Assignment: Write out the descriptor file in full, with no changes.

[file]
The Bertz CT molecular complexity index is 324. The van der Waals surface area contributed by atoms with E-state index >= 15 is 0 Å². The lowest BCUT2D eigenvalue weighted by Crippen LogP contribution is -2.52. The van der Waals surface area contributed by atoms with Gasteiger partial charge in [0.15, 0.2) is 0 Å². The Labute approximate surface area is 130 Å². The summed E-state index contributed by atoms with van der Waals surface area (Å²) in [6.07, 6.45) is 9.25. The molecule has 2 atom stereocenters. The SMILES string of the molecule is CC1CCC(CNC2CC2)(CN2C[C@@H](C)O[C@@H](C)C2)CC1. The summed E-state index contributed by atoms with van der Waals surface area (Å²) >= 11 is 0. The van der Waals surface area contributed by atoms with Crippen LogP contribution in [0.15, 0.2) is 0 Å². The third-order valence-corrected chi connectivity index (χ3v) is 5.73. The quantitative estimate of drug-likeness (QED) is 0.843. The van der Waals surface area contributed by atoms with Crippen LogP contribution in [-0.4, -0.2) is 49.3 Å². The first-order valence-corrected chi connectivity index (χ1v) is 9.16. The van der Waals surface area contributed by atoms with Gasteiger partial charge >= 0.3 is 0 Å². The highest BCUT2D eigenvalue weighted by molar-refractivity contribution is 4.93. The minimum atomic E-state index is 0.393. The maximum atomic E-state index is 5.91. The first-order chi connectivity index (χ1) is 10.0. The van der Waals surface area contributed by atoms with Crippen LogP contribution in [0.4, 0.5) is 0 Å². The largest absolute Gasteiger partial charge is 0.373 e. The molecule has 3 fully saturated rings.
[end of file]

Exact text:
The Bertz CT molecular complexity index is 324. The van der Waals surface area contributed by atoms with E-state index >= 15 is 0 Å². The lowest BCUT2D eigenvalue weighted by Crippen LogP contribution is -2.52. The van der Waals surface area contributed by atoms with Gasteiger partial charge in [0.15, 0.2) is 0 Å². The Labute approximate surface area is 130 Å². The summed E-state index contributed by atoms with van der Waals surface area (Å²) in [6.07, 6.45) is 9.25. The molecule has 2 atom stereocenters. The SMILES string of the molecule is CC1CCC(CNC2CC2)(CN2C[C@@H](C)O[C@@H](C)C2)CC1. The summed E-state index contributed by atoms with van der Waals surface area (Å²) >= 11 is 0. The van der Waals surface area contributed by atoms with Crippen LogP contribution in [0.15, 0.2) is 0 Å². The third-order valence-corrected chi connectivity index (χ3v) is 5.73. The quantitative estimate of drug-likeness (QED) is 0.843. The van der Waals surface area contributed by atoms with Crippen LogP contribution in [-0.4, -0.2) is 49.3 Å². The first-order valence-corrected chi connectivity index (χ1v) is 9.16. The van der Waals surface area contributed by atoms with Gasteiger partial charge >= 0.3 is 0 Å². The highest BCUT2D eigenvalue weighted by molar-refractivity contribution is 4.93. The minimum atomic E-state index is 0.393. The maximum atomic E-state index is 5.91. The first-order chi connectivity index (χ1) is 10.0. The van der Waals surface area contributed by atoms with Crippen LogP contribution in [0.4, 0.5) is 0 Å². The largest absolute Gasteiger partial charge is 0.373 e. The molecule has 3 fully saturated rings.